The mandate of CUNY School of Law - to serve human needs through law - derives from the New York State Legislature's findings that the City University of New York must be responsive to the needs of its urban setting and is of vital importance as a vehicle for the upward mobility of the disadvantaged in the City of New York. Service of human needs through law affects our admissions process as much as it affects our curriculum. We evaluate applicants according to four criteria:

1. We seek people who are able to complete the program successfully.

The Law School's program is intensive and intellectually demanding. Thus, we look for demonstration of strong academic ability, including skill in analysis, problem solving, and research. To this end we look at past academic performance and scores on the Law School Admission Test, and to other demonstrations of academic promise. Work completed since college, other demanding intellectual activities, extraordinary letters of recommendation and anything else that candidates bring to our attention in the application are carefully taken into account.

2. We look for indications that the candidate has a special affinity for our particular program.

Assessment of academic ability alone does not dominate the application process. We try to assess some of the less tangible qualities that make an outstanding lawyer, including judgment, energy, initiative and the ability to work both collaboratively and independently. Past work or extracurricular experience, the individual's reasons for wanting to attend CUNY School of Law, and experiences that demonstrate a commitment to public service or that suggest an openness to a practice that captures the spirit of the Law School's mission are all factors that are considered.

3. We try to select a diverse group of students.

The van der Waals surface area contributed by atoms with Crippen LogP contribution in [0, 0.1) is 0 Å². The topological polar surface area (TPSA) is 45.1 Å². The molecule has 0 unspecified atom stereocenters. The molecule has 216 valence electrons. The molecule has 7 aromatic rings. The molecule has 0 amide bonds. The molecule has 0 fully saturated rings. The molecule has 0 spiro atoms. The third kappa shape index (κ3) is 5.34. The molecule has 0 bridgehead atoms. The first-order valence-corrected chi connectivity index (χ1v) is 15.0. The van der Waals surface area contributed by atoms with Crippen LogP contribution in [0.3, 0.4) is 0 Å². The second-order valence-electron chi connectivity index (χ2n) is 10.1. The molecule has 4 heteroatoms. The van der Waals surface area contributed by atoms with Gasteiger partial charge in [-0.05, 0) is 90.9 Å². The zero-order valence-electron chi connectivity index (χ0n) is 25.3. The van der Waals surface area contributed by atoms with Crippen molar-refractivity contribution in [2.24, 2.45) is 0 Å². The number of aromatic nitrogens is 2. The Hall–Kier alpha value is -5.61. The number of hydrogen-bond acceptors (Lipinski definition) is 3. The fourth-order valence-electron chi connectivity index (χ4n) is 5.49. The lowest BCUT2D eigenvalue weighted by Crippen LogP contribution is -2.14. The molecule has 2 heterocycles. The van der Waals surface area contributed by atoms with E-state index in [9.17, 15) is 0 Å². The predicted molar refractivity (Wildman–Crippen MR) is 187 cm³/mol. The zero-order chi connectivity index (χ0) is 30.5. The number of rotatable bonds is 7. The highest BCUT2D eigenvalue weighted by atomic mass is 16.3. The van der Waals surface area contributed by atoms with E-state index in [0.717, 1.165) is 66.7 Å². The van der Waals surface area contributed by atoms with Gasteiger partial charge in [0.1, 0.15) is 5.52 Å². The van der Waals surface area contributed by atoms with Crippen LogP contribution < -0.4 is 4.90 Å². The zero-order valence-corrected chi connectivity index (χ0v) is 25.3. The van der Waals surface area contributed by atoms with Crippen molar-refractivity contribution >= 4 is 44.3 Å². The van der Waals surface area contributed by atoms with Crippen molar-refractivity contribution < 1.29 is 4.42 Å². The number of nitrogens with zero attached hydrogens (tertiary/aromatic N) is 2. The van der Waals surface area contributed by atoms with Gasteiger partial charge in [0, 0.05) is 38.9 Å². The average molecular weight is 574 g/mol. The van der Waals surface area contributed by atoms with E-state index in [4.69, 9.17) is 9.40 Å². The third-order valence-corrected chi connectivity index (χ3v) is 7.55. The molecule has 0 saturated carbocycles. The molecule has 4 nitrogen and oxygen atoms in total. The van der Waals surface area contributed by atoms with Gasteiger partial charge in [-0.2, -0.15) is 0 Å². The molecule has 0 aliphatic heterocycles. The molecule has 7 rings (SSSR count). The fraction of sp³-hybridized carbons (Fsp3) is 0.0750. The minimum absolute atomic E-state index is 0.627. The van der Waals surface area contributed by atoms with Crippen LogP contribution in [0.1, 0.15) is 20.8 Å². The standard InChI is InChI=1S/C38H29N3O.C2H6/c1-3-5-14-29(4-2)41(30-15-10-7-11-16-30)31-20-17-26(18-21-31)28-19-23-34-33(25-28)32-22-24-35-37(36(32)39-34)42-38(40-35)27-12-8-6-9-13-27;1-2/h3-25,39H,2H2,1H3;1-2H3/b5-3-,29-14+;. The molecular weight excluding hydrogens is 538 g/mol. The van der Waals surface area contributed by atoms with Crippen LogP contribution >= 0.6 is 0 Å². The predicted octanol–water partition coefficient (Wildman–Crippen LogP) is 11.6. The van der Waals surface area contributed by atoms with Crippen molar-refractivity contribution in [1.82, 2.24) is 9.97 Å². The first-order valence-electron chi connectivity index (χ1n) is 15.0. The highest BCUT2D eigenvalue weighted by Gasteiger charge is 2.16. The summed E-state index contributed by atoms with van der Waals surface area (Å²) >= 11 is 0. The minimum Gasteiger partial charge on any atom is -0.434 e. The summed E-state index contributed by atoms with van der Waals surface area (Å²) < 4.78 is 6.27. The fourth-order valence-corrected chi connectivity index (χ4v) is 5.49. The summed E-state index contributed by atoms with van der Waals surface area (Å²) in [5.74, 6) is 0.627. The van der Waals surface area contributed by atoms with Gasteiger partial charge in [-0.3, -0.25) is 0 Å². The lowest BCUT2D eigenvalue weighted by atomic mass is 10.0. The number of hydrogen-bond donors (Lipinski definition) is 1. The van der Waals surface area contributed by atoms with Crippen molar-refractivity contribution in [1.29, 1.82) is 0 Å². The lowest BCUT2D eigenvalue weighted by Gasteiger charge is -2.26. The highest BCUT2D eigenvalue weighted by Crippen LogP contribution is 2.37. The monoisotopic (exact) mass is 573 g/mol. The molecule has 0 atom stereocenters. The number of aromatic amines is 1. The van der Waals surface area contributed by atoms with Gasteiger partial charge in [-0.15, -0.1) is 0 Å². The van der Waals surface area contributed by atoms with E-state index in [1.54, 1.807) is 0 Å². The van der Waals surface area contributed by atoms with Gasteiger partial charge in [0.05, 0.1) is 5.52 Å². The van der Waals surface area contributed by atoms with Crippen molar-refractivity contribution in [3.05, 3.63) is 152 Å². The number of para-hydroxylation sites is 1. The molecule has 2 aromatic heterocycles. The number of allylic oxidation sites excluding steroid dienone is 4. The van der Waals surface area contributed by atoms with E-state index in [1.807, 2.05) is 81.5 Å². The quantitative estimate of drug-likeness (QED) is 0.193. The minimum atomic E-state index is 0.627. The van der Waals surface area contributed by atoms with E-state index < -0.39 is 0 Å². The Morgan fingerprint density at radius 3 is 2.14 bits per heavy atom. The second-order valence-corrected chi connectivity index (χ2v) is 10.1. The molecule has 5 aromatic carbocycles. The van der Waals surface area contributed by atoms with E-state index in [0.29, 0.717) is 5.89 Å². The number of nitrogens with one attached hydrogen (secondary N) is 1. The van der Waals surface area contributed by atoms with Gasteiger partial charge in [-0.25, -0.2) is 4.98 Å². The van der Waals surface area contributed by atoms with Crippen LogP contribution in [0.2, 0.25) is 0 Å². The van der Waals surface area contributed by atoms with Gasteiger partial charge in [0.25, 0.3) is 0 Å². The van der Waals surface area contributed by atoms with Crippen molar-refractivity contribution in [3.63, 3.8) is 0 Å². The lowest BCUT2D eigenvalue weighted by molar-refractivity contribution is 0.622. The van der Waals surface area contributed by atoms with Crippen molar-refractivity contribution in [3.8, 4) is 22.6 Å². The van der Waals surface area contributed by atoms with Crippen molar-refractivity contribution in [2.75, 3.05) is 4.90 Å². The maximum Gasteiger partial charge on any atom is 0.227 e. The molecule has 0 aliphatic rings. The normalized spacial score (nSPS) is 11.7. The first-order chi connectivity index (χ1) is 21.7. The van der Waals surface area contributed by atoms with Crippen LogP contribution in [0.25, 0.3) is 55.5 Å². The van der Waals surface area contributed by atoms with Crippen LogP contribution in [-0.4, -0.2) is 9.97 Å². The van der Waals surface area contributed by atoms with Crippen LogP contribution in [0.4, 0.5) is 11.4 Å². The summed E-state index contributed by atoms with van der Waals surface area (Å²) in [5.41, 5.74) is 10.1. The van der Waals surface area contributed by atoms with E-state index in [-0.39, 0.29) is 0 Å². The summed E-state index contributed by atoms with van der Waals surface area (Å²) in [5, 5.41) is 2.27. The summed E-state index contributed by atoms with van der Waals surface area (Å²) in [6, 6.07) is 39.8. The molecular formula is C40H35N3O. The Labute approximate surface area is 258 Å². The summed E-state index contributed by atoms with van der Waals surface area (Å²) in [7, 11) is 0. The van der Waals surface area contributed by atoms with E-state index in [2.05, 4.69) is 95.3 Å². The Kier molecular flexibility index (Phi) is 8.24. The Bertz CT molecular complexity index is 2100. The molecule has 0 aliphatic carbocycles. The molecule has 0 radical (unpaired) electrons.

Our students must be genuinely representative of the remarkable diversity of the City which the Law School serves. We actively recruit, among others, students who are members of populations that have traditionally been underserved by the law and underrepresented by the profession.

4. We seek students who have some demonstrated connection to the State and particularly the City, because we are an institution funded by the taxpayers of the State of New York.

That connection may be manifested by residence, work experience, educational experience, other service to the State and City, or a demonstrated special concern for the solution of urban problems.

We receive many more qualified applications than we can accept. The admissions process is therefore highly selective and successful candidates are people who, in the opinion of the Admissions Committee, manifest unusual strength in more than one of these four areas.

The result is a remarkably rich and diverse group of matriculating students in the entering class. Of the Fall 2012 entering class; 63% were women, the average age is 27 - with the youngest 20 and the oldest 48; 49% are members of identified minority groups; and 20 states and 21 foreign countries are represented. In addition, 69% are New York State residents, and 25 are foreign born.

All of them, in one way or another, have evidenced a commitment to the special mission of CUNY School of Law and an ability to complete our academic program successfully.